Sunday, August 30, 2009

Choosing The Right Treestand… (Hang-on-Stand)

© By Othmar Vohringer

Choosing The Right Treestand for The Perfect Ambush (Hang-On-Stands)

Hang-on, or fixed, stands are the most commonly used stands. Of all the stand models this is the most versatile of all and relatively easy to set up. Hang-on stands come in a variety of designs and some even have features that let you adjust for leaning and bent tree trunks. The stand is a simple straightforward design consisting of a main beam with a sitting and standing platform attached. The seat and platform can be folded for compact transport and storage.

The stand is attached to the tree with a chain hook-up or webbing belt and ratchet, or cinch buckle, systems. Some stands require a stabilization cinch buckle belt to stabilize it to the tree. Other models use the standing platform to wedge the stand firmly against the tree trunk. I prefer the latter because it makes the stand rock solid on the tree without adding a second strap. Once the stand is secured to the tree the platform is pulled down, creating a lever action that firmly stabilizes the stand on the tree. There are also models that can be hooked onto brackets. The hunter can purchase as many treestand brackets as he wants and install them at different locations. This system has the advantage that only one stand is needed and if the hunter changes location all he has to do is to hook the stand onto the pre-installed brackets.

The hang-on stand is easy to transport and relatively light. Most hang-on stands weigh between 11 lbs to 17 lbs. Depending on the hunter’s physical ability it may make two persons necessary to set the stand up. With the variety of models and hook-up systems available there is barely a tree where this stand cannot be attached to, and that makes it one of the most popular models.

To mount and access the hang-on stand some sort of climbing device is necessary. There are two models of climbing sticks on the market. One model requires that the individual sections are connected together and then, with ratchet straps, attached to the tree truck. The other model consists of singe units that are individually connected to the tree. The single unit leader sections are especially handy if you have to navigate tree branches or bent tree trunks. Tree steps that can be individually screwed into the tree are another option and give great versatility but take a long time to install. I prefer the individual ladder type sections because it lets me navigate branches and bent tree trunks better than a solid 15-foot ladder stick.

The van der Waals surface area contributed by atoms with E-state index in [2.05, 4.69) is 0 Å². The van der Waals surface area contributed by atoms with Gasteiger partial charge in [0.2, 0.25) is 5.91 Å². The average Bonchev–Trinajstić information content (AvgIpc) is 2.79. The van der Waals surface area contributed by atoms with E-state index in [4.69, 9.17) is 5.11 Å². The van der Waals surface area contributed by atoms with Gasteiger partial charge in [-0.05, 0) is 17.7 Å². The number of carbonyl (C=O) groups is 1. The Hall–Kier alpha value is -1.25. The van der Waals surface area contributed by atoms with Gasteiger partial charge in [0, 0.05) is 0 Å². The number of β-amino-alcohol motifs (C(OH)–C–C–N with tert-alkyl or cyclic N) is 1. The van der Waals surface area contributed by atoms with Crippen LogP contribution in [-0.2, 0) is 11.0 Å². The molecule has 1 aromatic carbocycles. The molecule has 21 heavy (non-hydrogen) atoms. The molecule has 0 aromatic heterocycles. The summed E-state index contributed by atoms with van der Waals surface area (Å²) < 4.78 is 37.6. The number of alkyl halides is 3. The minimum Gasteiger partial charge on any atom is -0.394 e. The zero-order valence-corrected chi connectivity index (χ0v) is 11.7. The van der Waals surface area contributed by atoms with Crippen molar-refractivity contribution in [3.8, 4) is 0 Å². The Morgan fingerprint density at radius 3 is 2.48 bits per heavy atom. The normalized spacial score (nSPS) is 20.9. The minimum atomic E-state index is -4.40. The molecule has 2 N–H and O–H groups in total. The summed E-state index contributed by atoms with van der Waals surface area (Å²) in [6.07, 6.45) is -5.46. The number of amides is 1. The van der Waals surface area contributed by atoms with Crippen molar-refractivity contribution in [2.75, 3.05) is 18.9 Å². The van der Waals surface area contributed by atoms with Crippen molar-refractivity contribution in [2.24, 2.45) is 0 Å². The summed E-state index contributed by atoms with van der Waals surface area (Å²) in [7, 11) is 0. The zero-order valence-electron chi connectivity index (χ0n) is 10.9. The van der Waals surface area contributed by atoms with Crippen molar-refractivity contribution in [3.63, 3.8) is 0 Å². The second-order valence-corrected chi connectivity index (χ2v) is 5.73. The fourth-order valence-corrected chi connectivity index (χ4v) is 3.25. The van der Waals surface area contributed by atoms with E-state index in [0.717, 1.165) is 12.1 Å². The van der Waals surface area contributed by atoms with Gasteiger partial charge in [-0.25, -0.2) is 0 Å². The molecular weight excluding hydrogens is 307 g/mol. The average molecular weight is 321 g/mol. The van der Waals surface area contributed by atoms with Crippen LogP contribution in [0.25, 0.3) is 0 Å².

Portability:

I do not consider the hang-on stand as a “run and gun” stand because set up takes at least five to ten minutes even for an experienced treestand hunter. However, these stands are affordable and having several stands set up at different locations does give a hunter the option to change locations quickly if need arises.

Usability:

As described above this stand model comes in a great variety of design, shapes and sizes. This variety makes this stand the most versatile of all. If there is a tree chances are it will accommodate at least one of the many hang-on stands available with relative ease. Many treestand hunters own at least a half dozen hang-on stands of various designs to accommodate a variety of trees and hunting situations.

In the next post we will look at climbing stands.

Image courtesy of: Gorilla Treestands


Related articles:
Treestand Hunting Safety Tips
Choosing The Right Treestand for The Perfect Ambush (intro)


Othmar Vohringer Outdoors
Founding Member of Outdoor Bloggers Summit


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2 comments:

Rick Kratzke said...

Very good post Othmar. As of right now I don't have a fixed position stand because someone had stolen it.
I hope to some day replace it when finances improve but, for know I am using a ladder stand which I very much like.

Othmar Vohringer said...

I am sorry to hear that your stand got stolen. Unfortunately, yours is a very complaint I hear all to often. There are a few things a hunter can do to reduce the risk of treestand theft. I'll cover treestand theft prevention in one of my next columns of "Choosing the right treesteand..."

Ladder stands have many applications and as you said they can be very comfortable. In an upcoming segment of this series we will look at ladder stands and why hunters should at least own one of these stands.

-ov-

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